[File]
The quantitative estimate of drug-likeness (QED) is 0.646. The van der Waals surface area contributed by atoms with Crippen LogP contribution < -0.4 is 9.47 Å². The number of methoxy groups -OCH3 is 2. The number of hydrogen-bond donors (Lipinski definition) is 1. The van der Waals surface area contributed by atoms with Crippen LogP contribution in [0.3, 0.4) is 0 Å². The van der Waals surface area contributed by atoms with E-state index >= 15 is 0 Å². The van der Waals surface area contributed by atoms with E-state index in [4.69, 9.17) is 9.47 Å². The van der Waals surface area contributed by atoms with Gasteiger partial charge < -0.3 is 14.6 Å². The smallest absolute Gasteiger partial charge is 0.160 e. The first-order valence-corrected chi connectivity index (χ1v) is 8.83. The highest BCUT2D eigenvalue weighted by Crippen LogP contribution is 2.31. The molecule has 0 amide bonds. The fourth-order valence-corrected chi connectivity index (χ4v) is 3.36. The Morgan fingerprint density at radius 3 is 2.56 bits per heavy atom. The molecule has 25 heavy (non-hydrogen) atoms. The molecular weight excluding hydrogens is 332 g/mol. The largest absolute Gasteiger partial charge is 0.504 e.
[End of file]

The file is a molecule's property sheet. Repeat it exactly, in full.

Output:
The quantitative estimate of drug-likeness (QED) is 0.646. The van der Waals surface area contributed by atoms with Crippen LogP contribution < -0.4 is 9.47 Å². The number of methoxy groups -OCH3 is 2. The number of hydrogen-bond donors (Lipinski definition) is 1. The van der Waals surface area contributed by atoms with Crippen LogP contribution in [0.3, 0.4) is 0 Å². The van der Waals surface area contributed by atoms with E-state index >= 15 is 0 Å². The van der Waals surface area contributed by atoms with E-state index in [4.69, 9.17) is 9.47 Å². The van der Waals surface area contributed by atoms with Gasteiger partial charge < -0.3 is 14.6 Å². The smallest absolute Gasteiger partial charge is 0.160 e. The first-order valence-corrected chi connectivity index (χ1v) is 8.83. The highest BCUT2D eigenvalue weighted by Crippen LogP contribution is 2.31. The molecule has 0 amide bonds. The fourth-order valence-corrected chi connectivity index (χ4v) is 3.36. The Morgan fingerprint density at radius 3 is 2.56 bits per heavy atom. The molecule has 25 heavy (non-hydrogen) atoms. The molecular weight excluding hydrogens is 332 g/mol. The largest absolute Gasteiger partial charge is 0.504 e.